As managing editor of Teen.com, I definitely don't get to write as much as I used to in prior positions, which was one of the best parts. BUT my job still keeps me on my toes. No two days are ever the same; one day, there's an interview; the next day, there's an event. Most days include heavy editing and management, but it's the overall NOT knowing what the day will bring that allows for me to get up in the morning pumped and actually excited to go to work.
- How has your degree helped you in your current position?
Pursuing my degree (BA, Public Relations) is what led me to meet Professor Frisina, who helped me snag my first PR internship at Hearst Magazines; that internship helped me secure two PR internships the following summer at WPIX and New York magazine; all of those internships helped me secure my Web editorial internship at Seventeen.com; that internship helped me secure my job at Teen.com. The name Hofstra holds a lot of merit, too. When I first started at Alloy Media + Marketing (now Defy Media), there were six or seven others within the company who came from Hofstra. So, to say that you graduated from Hofstra, at least within the communications/media industry, has clout.
- What is going on in popular culture right now that intrigues you the most?
Pop culture is a very broad topic, so it's tough to narrow down. I'm always fascinated by the differing opinions surrounding the Oscars, though.
In third grade, Kaitlin Cubria (BA, Public Relations, '11) told herself that one day she'd write for a magazine, particularly Seventeen. Although she didn't understand everything she read in the glossy publication — it was, after all, written for teenage girls, and she was only 8 at the time — the whimsical writing and colorful layouts drew her in … forever. (That ideation was only further enhanced when How to Lose a Guy in 10 Days, in which Kate Hudson portrayed a magazine editor, hit theaters in 2003.) So when opportunity struck during her senior year at Hofstra University to do just that — write for Seventeen — she took it. No questions asked.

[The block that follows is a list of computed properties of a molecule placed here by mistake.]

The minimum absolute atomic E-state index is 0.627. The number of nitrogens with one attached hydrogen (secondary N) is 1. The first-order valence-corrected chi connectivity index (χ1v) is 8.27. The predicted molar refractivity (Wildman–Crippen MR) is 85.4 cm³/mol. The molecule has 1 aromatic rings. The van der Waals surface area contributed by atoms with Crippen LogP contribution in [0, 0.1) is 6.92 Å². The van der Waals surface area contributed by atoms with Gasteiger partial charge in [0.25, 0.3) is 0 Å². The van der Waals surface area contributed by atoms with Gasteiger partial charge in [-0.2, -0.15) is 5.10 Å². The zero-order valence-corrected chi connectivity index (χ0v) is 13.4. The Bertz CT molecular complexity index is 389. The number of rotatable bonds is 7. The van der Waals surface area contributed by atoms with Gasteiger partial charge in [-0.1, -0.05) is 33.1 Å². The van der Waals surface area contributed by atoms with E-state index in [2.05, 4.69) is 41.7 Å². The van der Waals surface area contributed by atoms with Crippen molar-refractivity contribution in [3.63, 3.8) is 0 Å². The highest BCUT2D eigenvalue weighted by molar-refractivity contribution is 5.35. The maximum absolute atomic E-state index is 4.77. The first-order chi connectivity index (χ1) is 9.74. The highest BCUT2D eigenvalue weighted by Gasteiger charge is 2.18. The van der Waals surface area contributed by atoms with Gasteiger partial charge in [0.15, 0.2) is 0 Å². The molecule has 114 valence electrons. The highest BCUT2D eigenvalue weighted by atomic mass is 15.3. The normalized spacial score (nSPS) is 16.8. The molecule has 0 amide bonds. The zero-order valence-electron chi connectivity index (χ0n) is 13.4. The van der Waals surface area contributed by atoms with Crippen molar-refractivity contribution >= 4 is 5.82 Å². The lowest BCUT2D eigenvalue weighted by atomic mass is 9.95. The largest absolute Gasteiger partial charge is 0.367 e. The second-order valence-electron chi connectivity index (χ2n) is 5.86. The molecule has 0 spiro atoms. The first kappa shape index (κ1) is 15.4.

The difference between her childhood dream and this opportunity was that the internship was for the outlet's website. Little did she know that that was the beginning of her future career in entertainment journalism ... for the digital space.
After a year of gaining the skills to write for the teen demographic at an online publication, she accepted an editorial assistant position at Teen.com under the umbrella Alloy Digital Media (which at the time fell under Alloy Media + Marketing and now runs under Defy Media). In this position, she was able to cover everything from movies and television to celebrities and music. As an added bonus, she was able to get into the heart of the industry and interview some of her favorite celebrities, face to face — and that was fresh out of college! From there, she advanced within the company, gaining knowledge of all things teen and pop culture.
Kaitlin lives in New York City and continues with her career in the digital space at the same place where she began her professional journey — as the newly appointed managing editor of Teen.com.